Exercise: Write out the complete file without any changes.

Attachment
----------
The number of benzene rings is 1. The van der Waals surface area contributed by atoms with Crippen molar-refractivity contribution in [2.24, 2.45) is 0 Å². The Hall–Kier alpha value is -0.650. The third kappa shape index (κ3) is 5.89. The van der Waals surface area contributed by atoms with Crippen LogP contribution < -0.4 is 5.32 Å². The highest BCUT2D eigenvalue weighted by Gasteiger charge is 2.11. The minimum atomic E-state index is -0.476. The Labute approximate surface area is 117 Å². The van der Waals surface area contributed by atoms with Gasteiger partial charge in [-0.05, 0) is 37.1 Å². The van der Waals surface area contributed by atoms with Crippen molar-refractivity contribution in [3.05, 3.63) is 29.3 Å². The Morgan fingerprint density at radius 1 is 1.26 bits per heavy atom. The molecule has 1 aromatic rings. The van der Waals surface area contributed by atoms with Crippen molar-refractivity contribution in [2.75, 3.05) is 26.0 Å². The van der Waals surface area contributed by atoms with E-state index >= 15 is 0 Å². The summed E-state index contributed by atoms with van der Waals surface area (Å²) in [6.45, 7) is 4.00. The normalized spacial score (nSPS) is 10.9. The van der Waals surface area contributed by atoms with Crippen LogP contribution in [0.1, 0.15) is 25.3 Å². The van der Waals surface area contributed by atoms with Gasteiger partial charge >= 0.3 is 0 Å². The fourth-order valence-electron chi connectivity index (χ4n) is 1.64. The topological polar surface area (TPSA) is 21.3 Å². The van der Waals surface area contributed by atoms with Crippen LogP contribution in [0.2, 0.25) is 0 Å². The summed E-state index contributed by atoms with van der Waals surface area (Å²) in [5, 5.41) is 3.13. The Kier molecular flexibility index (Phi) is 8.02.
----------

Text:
The number of benzene rings is 1. The van der Waals surface area contributed by atoms with Crippen molar-refractivity contribution in [2.24, 2.45) is 0 Å². The Hall–Kier alpha value is -0.650. The third kappa shape index (κ3) is 5.89. The van der Waals surface area contributed by atoms with Crippen LogP contribution < -0.4 is 5.32 Å². The highest BCUT2D eigenvalue weighted by Gasteiger charge is 2.11. The minimum atomic E-state index is -0.476. The Labute approximate surface area is 117 Å². The van der Waals surface area contributed by atoms with Gasteiger partial charge in [-0.05, 0) is 37.1 Å². The van der Waals surface area contributed by atoms with Crippen molar-refractivity contribution in [3.05, 3.63) is 29.3 Å². The Morgan fingerprint density at radius 1 is 1.26 bits per heavy atom. The molecule has 1 aromatic rings. The van der Waals surface area contributed by atoms with Crippen molar-refractivity contribution in [2.75, 3.05) is 26.0 Å². The van der Waals surface area contributed by atoms with E-state index >= 15 is 0 Å². The summed E-state index contributed by atoms with van der Waals surface area (Å²) in [6.45, 7) is 4.00. The normalized spacial score (nSPS) is 10.9. The van der Waals surface area contributed by atoms with Crippen LogP contribution in [0.1, 0.15) is 25.3 Å². The van der Waals surface area contributed by atoms with Gasteiger partial charge >= 0.3 is 0 Å². The fourth-order valence-electron chi connectivity index (χ4n) is 1.64. The topological polar surface area (TPSA) is 21.3 Å². The van der Waals surface area contributed by atoms with Crippen LogP contribution in [0.2, 0.25) is 0 Å². The summed E-state index contributed by atoms with van der Waals surface area (Å²) in [5, 5.41) is 3.13. The Kier molecular flexibility index (Phi) is 8.02.